WASHINGTON (July 5, 2012)—The U.S. filed a complaint against China today with the World Trade Organization for imposing duties on more than $3 billion worth of U.S.-made autos, a senior U.S. official said.
“The key principle at stake is that China must play by the rules of the global trading system. When it does not, the Obama administration will take action to ensure that American businesses and workers are competing on a level playing field,” a senior administration official said.
The trade duties cover more than 80 percent of U.S. auto exports to China, including cars manufactured in Toledo and Marysville, Ohio, and Detroit and Lansing, Mich.
“The duties disproportionately fall on General Motors and Chrysler products precisely because of the actions that President Obama took to support the U.S. auto industry during the financial crisis,” the official said.
China, the world's biggest car market, announced plans on Dec. 14, 2011, to impose anti-dumping duties as high as 12.9 percent on GM vehicles and 8.8 percent for Chrysler vehicles.
The United Steelworkers union issues a statement in support of the Obama administration's action.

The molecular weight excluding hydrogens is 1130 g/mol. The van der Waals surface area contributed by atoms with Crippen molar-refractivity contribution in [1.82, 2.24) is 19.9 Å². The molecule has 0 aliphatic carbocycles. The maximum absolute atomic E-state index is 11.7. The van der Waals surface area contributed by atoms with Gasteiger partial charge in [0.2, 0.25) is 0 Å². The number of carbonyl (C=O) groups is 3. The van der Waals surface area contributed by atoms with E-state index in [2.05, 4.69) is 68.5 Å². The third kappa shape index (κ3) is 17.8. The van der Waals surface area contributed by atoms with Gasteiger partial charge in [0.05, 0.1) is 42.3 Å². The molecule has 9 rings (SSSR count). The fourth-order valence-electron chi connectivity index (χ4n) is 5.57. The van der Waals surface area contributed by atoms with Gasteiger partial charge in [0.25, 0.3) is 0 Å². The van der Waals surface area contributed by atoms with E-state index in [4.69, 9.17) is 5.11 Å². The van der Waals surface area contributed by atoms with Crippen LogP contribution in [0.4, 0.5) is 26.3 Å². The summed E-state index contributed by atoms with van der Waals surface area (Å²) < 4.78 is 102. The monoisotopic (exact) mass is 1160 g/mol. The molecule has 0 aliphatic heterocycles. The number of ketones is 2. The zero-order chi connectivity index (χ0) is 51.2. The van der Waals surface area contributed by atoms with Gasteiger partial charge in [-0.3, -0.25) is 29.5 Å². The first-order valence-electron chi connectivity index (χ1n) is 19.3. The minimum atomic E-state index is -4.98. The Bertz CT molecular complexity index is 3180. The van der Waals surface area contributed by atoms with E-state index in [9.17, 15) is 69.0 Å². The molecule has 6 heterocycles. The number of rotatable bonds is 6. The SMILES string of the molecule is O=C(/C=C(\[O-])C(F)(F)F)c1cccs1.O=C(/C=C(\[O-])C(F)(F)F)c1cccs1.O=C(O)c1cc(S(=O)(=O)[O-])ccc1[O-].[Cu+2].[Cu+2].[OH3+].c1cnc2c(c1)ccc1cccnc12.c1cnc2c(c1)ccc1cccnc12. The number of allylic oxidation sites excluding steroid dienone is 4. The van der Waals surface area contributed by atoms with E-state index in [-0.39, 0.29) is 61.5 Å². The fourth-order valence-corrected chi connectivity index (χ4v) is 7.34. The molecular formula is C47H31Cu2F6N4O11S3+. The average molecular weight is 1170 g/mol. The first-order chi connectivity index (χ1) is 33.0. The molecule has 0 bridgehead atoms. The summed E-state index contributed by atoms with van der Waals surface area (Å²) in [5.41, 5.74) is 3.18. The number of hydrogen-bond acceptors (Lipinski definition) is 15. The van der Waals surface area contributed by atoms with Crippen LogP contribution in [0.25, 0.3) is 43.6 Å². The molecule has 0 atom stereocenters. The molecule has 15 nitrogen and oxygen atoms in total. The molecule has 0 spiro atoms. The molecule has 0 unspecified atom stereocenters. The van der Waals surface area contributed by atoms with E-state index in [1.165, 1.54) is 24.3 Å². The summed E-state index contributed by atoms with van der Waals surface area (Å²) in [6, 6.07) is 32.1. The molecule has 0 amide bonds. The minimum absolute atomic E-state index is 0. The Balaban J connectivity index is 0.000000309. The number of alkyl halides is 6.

“The auto and auto parts sector is one of the main engines that drives America's economy,” the USW said. “More than 350,000 Steelworkers make products that can end up in an auto part or final vehicle. Our members make products ranging from steel and aluminum, to plastics, rubber and glass, to final products like tires, transmissions and countless other items. From mining to final products, Steelworkers are involved.”
The USW said its members' future and the future of the auto parts and auto sectors are inextricably
The complaint comes as President Obama campaigns in Ohio, an important election battleground state where auto plants have been affected by the duties.